The College Repub­licans meet to prepare for the Day of Action. College Repub­licans Facebook | Courtesy

Hitting the pavement and talking to con­stituents can make or break political cam­paigns. But talking to voters isn’t just some­thing for public offi­cials. Vol­un­teers often are involved with dis­trict cam­paigning, including college stu­dents.

More than 15 Hillsdale College stu­dents joined in the Michigan Repub­lican Party’s Day of Action on Oct. 14. College Repub­lican stu­dents spent a couple of hours walking around to houses in the city of Hillsdale to take a survey about the political beliefs and con­cerns of the res­i­dents.

Junior Ross Hatley, pres­ident of Hillsdale College Repub­licans, had a hand in orga­nizing the Hillsdale Day of Action and said student vol­un­teers knocked on over 380 doors across the entire city.

“The primary focus was asking the com­munity what they thought were pressing issues on a national level, but also on a local level,” Hatley said. “This is really what College Repub­licans is about. Our mission statement is ‘Create, Connect, Change’: create events to connect Hillsdale College stu­dents to the political arena to change the country. An important part of that is not just the prin­ciples we learn in class but also just reaching out to the folks that are out there.”

Freshman Madeline Peltzer, who is on the board of trustees for College Repub­licans, said it is important for the College Repub­licans to stay con­nected with local and state pol­itics, espe­cially with the voters them­selves. One of the goals with the survey, she said, was to provide infor­mation to the Michigan GOP.

“We are part­nering with the Michigan Repub­lican Party to try to retain control of the House and Senate, which the Democrats are trying to get a majority in,” Peltzer said. “This poll was to try and get a sense of the demo­graphics of what the con­cerns are of Hillsdale County in par­ticular.”

Peltzer said the can­vassing was encour­aging because most people believe Michigan “is on the right track, espe­cially eco­nom­i­cally.”

Joe Weaver, Michigan GOP Regional Field Director for Southeast Michigan, was the state contact for Hillsdale’s College Repub­licans chapter.

“Ross Hatley and I worked together to build an oppor­tunity to boost local activism within the Hillsdale area gen­erally and within his chapter more specif­i­cally,” Weaver said. “We also wanted to better under­stand com­munity pri­or­ities as we move forward into the election cycle.”

The Day of Action, Weaver said, is a benefit for local com­mu­nities by cre­ating a method for cit­izens to voice con­cerns and opinions. It also allows stu­dents the ability to make a “pos­itive impact within their orga­ni­zation and the broader com­munity,” he said.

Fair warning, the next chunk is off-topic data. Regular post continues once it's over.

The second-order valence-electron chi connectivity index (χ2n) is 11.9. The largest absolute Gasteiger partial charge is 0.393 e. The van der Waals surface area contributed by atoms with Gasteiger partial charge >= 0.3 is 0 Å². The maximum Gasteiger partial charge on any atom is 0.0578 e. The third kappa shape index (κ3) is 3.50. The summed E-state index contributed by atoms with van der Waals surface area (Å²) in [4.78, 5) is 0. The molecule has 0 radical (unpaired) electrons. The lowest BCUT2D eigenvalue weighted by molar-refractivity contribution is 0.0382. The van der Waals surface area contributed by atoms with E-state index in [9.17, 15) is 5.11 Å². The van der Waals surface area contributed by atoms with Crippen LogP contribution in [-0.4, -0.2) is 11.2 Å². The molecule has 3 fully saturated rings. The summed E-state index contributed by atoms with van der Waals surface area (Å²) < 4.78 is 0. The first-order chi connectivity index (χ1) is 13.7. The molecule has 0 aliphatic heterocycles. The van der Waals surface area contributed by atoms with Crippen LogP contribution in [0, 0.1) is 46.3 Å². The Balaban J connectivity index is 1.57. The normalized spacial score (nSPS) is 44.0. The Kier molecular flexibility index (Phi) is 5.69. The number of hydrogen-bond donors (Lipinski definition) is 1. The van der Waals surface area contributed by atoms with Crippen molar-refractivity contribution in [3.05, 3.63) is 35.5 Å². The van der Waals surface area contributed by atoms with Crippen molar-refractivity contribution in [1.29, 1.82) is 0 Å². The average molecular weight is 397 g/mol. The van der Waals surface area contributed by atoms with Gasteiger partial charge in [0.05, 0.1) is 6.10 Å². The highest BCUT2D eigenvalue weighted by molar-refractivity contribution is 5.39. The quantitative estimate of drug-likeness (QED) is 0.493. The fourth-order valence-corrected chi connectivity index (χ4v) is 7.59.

Hatley empha­sized the impor­tance of prac­ticing pol­itics outside of the classroom. Prac­ti­cality was a big part of the Day of Action.

“Being able to interact, that’s what the essence of pol­itics is, and that’s an ingre­dient you don’t nec­es­sarily get from the classroom,” he said. “Dis­trict walking, beating the pavement, and putting in hours shows that you know what you believe is right, and moreover, you’re willing to do some­thing. If we know what is right, we ought to be acting that way. Dis­trict walking really is the practice of pol­itics, on the local level espe­cially.”

Peltzer echoed some of Hatley’s thoughts on college stu­dents’ par­tic­i­pation with off-campus issues. Being from Arizona, she said the dis­trict can­vassing was good for her to begin getting an under­standing of Michigan pol­itics.

“Per­sonally, I think it’s really important as stu­dents to get out of the ‘college bubble’ some­times,” she said. “Hillsdale is won­derful, and I love it, and I love the people and the campus, but it’s easy to get stuck in our own world and not connect with real life, real fam­ilies, real issues. I think it’s really good for keeping per­spective.”

Weaver noted the impor­tance for stu­dents to have an under­standing of their com­mu­nities con­cerns.

“Under­standing the con­cerns of our com­mu­nities is critical for elec­tions on all fronts and at every level,” Weaver said. “Lis­tening, under­standing and edu­cating are all very important throughout the election cycle.”

The time com­mitment for stu­dents was rel­a­tively light, as they spent two hours walking around the neigh­bor­hoods in Hillsdale.

“Everybody was back in time for the football game,” Hatley said with a grin.

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Nolan Ryan
Nolan Ryan is a junior from northern Michigan, studying English and journalism. He is this year's News Editor at the Collegian, as well as a student writer with the marketing department. This summer, he is interning with the editorial and news sections of the Detroit News. You can find him reading good poetry and trying desperately to be better at appreciating art. Email: | Twitter: @NolanRyan76